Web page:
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For nonprofit organizations, donor acquisition is a critical component of maintaining financial sustainability and pursuing their purpose. However, attracting new donors can be a challenging and costly process. This is where the concept of donor acquisition cost comes in.
Donor acquisition cost is the total cost of all marketing and fundraising activities required to acquire a new donor. In this guide, we'll explain how to identify and calculate this metric, so you can make informed decisions about where to allocate your resources and improve your overall fundraising success.
This guide will go over how to calculate your donor acquisition cost, considerations for evaluating it, and how to create an individualized approach to donor acquisition. Let’s begin!
How to calculate your nonprofit’s donor acquisition cost
To calculate your donor acquisition cost, divide the total cost of outreach, cultivation, and stewardship by the number of donors you’ve acquired through these efforts. For example, let’s say your nonprofit spent $100 on an email newsletter series and recruited 20 donors through these emails. Divide $100 by 20 to equal five—this means that, using your email newsletter series, it cost you five dollars to acquire a single donor.
Evaluating your nonprofit’s donor acquisition cost
Ideally, nonprofits want to keep their donor acquisition cost low but their acquisition rate high. When you assess your nonprofit’s donor acquisition cost, keep your budget and acquisition strategy in mind. This will help you determine what improvements need to be made to lower your cost. For example, if you spent most of your budget on a direct mail campaign and received few donors in return, you might shift your focus to digital marketing.
Your donor acquisition rate and cost may also be impacted by external factors. For example, during a natural disaster or health crisis, food banks become a source of relief for many people and therefore receive more new donations than they might normally. This results in a higher acquisition rate and a lower donor acquisition cost. When evaluating your acquisition-related metrics, consider how these external factors may have affected them for a more holistic picture.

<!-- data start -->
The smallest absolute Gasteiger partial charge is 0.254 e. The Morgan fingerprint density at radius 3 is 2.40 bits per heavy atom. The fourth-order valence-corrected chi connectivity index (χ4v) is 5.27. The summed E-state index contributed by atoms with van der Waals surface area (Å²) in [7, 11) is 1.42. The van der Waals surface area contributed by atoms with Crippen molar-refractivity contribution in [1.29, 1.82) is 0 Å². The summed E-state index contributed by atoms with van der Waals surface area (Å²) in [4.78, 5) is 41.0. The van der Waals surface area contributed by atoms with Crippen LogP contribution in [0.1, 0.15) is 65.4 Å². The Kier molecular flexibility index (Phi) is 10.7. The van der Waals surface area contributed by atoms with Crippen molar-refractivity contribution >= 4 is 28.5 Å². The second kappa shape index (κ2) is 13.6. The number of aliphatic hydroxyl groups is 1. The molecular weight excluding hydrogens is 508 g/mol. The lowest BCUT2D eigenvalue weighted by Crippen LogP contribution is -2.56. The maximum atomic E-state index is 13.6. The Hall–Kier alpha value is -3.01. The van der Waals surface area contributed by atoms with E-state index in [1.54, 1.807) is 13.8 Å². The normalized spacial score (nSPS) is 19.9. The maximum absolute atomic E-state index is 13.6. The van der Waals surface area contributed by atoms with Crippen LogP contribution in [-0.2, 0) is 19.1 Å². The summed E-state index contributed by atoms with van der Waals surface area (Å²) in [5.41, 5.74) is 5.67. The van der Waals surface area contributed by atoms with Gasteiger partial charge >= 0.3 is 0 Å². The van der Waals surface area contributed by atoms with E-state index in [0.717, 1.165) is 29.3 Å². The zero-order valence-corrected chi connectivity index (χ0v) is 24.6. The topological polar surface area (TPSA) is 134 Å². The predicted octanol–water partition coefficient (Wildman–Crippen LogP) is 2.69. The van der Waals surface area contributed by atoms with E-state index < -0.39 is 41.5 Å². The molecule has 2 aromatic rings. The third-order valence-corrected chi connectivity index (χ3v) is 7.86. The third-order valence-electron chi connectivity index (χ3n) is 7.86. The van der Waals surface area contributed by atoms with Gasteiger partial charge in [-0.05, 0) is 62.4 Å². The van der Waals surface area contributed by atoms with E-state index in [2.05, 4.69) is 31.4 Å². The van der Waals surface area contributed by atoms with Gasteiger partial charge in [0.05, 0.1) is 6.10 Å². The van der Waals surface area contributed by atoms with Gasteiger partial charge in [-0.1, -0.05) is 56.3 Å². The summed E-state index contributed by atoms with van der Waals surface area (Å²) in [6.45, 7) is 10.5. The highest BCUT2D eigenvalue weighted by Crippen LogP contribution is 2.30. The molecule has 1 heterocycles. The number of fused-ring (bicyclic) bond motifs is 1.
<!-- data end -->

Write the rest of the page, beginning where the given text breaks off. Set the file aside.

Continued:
Donor acquisition and retention: Creating an individualized approach
A nonprofit’s ideal donor acquisition rate and cost will vary according to its unique goals, budget, and operations. Rather than benchmarking your nonprofit against a general donor acquisition metric, it is more beneficial to your fundraising efforts to understand what solicitation and stewardship strategies work best for your particular donors.
Work with your fundraising team to pinpoint which communication channels and fundraising strategies were employed, how many were successful, and how they related to your fundraising cost per dollar ratio. This ratio identifies how much money you spent to raise a single dollar for an overall fundraising campaign, which can be compared to your donor acquisition costs to help determine how effective your acquisition strategies were.
Remember that these metrics alone are not the end-all-be-all, but are parts of a whole that you must consider together to get a more accurate picture of your fundraising success. After you evaluate these metrics, your solicitation strategies, and your stewardship practices, set benchmarks and goals according to your results.
Final thoughts about identifying and calculating your donor acquisition costs
Calculating donor acquisition cost is a critical step for nonprofits looking to expand their donor base and improve upon their fundraising efforts. Remember to continually track your progress and adapt your strategies to stay on track toward achieving your goals. With a data-driven and effective approach to donor acquisition, you can rely on sustainable funding and create more of a positive impact in your community.